The Difference Between Sunrise & Sunset

If you looked at one of my paintings, could you tell what time of day I painted?

Every painting that I work on is based on an actual photo. When I am out at the Farm, I snap photos like a madwoman, catching every cool cloud, every beautiful sunset, and if I can get myself out of bed early enough, an epic sunrise. Over time, I’ve noticed some clear differences in the mood, colors and feel of a sunrise versus a sunset. I try my best to capture the feeling of each time of day with my color palette, so that I can communicate on the canvas that very same feeling as when I took the photo out at The Farm.

If I had to characterize a sunrise with a few words, I would describe it as soft, gentle, and cool. Mornings at The Farm are quiet. There isn’t a lot of movement early in the morning, and often only a gentle family of deer might pass through, looking for corn. The sky goes from the deep, blue-ish black of the night and slowly starts to warm up with the rising sun. Colors that I often notice most in a sunrise are purples, pale blues, and rosy pink. The growing light reflects off of the cool dew on the grass, giving the land a blue, almost teal tint, and light fog might still remain. When I set out to intentionally watch the sunrise, all of a sudden, the world becomes bright. Blue and purple fades into soft green and pale yellow, and the brightness of it refreshes the scene and welcomes you into the new day.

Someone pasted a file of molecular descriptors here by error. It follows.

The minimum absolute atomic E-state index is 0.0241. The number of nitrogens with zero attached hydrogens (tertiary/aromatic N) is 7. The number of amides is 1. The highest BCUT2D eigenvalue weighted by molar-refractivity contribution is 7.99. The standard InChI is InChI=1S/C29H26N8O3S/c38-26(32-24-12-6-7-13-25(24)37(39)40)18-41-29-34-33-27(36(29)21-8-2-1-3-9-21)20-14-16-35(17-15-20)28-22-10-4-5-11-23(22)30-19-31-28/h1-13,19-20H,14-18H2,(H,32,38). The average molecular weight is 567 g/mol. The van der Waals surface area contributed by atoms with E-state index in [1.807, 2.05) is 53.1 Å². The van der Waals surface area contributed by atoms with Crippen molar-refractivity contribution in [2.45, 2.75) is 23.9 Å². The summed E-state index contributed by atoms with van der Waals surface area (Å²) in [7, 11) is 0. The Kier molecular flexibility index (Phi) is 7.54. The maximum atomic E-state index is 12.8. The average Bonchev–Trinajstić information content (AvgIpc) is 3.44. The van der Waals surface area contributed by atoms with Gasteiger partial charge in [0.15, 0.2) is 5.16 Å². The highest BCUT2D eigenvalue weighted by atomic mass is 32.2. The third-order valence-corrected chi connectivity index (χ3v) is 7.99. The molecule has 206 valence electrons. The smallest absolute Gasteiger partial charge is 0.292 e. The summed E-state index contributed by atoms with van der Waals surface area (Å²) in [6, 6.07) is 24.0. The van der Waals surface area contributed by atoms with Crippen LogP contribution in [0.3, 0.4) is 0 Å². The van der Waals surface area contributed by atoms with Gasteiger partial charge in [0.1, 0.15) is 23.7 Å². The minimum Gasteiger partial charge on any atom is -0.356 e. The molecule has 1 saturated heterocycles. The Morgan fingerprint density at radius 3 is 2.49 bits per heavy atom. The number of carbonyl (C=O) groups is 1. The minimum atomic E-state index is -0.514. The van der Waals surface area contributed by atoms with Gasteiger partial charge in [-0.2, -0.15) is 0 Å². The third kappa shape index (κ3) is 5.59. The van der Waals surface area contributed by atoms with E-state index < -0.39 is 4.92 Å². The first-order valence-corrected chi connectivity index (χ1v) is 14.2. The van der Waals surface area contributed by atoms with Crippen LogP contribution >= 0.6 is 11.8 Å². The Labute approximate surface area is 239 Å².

Sunsets are a little bit different. The words I would describe sunsets with are bold, burning, and sudden. More often than not, it’s been a hot day in Texas, and everyone begs for the coolness of the evening. As the sun begins to fall into the horizon, it slowly starts to take the warmth with it. The sky turns neon pink, and salmon-y orange, which casts a warm glow onto the dry land. The sky lights up, as if it is on fire in a last blaze of glory. Before you know it, the sun falls below the horizon, and the light quickly drains from the sky. Pink and orange turn into lavender and indigo, but a slight remnant of the light hovers just above the horizon. Even then, the light slips fast into night, and the moon and stars fixate themselves above us.

There are a million moments that I have the opportunity to capture on the canvas. There are endless ways the light changes, and it happens in the blink of an eye. My attempt to capture each of these moments are the paintings that I create. Each moment is precious and worth reproducing, and it is my life’s goal as an artist to capture as many of them as I possibly can.